Sami Khedira is another player who’s had a solid but unspectacular year. After having a phenomenal debut season, the German international has gone quiet. Like Pjanic, Khedira has been invisible at times in the bigger games and leaves Claudio Marchisio with an enormous task. Without Pogba, the 29-year-old was expected to pick up the physical mantle but it hasn’t happened. Juventus have struggled partly due to this. Then, of course, Juventus have Kwadwo Asamoah, Mario Lemina, Hernanes and Stefano Sturaro to round off their midfield ranks. While each of them excel at different things, none of them cut it at the highest level.
As a result, when looking at Juventus’ midfield options and their Champions League aspirations, I’m left perplexed. Not even the most optimistic fan can say with confidence that this side is among the contenders for the Champions League. While their defence is more or less the same and the attack is improved with Higuain, the midfield is far too passive to compete against the likes of Barcelona, Real Madrid and Bayern Munich. At the very least Juventus have recognized this and are trying to address it immediately. However, it might be too late for this season.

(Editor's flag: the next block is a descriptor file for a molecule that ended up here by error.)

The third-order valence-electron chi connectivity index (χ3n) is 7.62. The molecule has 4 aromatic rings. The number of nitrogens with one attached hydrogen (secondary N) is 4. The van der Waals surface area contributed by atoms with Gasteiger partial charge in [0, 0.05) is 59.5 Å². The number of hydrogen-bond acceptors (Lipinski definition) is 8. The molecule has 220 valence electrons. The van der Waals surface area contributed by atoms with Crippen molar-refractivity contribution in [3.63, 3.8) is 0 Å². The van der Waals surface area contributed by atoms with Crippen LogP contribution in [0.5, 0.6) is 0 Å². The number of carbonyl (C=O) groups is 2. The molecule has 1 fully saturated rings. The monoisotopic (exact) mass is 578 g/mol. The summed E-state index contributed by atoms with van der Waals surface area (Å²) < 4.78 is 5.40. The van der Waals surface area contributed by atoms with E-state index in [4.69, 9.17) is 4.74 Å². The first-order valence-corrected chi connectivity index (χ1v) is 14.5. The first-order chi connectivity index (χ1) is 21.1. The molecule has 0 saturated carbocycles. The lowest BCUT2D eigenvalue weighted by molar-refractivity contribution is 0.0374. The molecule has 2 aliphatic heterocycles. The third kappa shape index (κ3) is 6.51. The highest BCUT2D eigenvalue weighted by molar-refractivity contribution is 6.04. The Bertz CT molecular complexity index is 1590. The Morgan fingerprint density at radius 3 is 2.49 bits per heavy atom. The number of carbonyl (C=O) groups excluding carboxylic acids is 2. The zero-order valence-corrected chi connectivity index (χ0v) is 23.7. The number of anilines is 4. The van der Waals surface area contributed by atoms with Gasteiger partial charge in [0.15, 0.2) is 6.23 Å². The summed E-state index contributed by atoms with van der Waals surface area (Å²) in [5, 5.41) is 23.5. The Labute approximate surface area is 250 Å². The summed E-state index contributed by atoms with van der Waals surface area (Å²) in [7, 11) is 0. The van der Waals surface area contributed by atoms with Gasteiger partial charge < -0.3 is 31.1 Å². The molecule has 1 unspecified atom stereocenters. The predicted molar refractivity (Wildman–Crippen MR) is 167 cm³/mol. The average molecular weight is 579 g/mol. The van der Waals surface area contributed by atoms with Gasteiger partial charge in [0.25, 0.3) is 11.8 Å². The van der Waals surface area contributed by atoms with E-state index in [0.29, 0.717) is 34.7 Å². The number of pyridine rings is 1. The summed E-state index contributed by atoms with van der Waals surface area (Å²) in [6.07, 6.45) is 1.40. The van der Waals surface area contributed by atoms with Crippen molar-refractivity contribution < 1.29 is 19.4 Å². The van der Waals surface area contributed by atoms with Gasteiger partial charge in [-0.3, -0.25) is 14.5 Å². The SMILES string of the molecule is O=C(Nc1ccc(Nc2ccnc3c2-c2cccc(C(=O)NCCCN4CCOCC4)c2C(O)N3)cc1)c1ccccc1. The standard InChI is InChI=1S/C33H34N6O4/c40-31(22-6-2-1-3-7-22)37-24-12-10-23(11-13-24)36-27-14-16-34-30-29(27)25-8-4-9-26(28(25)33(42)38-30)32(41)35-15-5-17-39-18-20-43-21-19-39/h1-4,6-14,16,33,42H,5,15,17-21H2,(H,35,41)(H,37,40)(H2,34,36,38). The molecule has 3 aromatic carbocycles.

In order to compensate for the lack of a physical midfielder, the Italian champions went out and bought Tomas Rincon from Genoa. The Venezuelan international has an incredible engine and will somewhat make up for the Pogba/Vidal-sized hole in the midfield. However, the reality is that Rincon won’t push Juventus over their Champions League hump and will only serve as an efficient player. Again, the bianconeri have realized this and are pushing on for another midfielder. With Axel Witsel opting for Chinese money over Juventus, it now leaves Allegri’s men in an awkward situation. Do they shift their attention to someone else or do they stay put?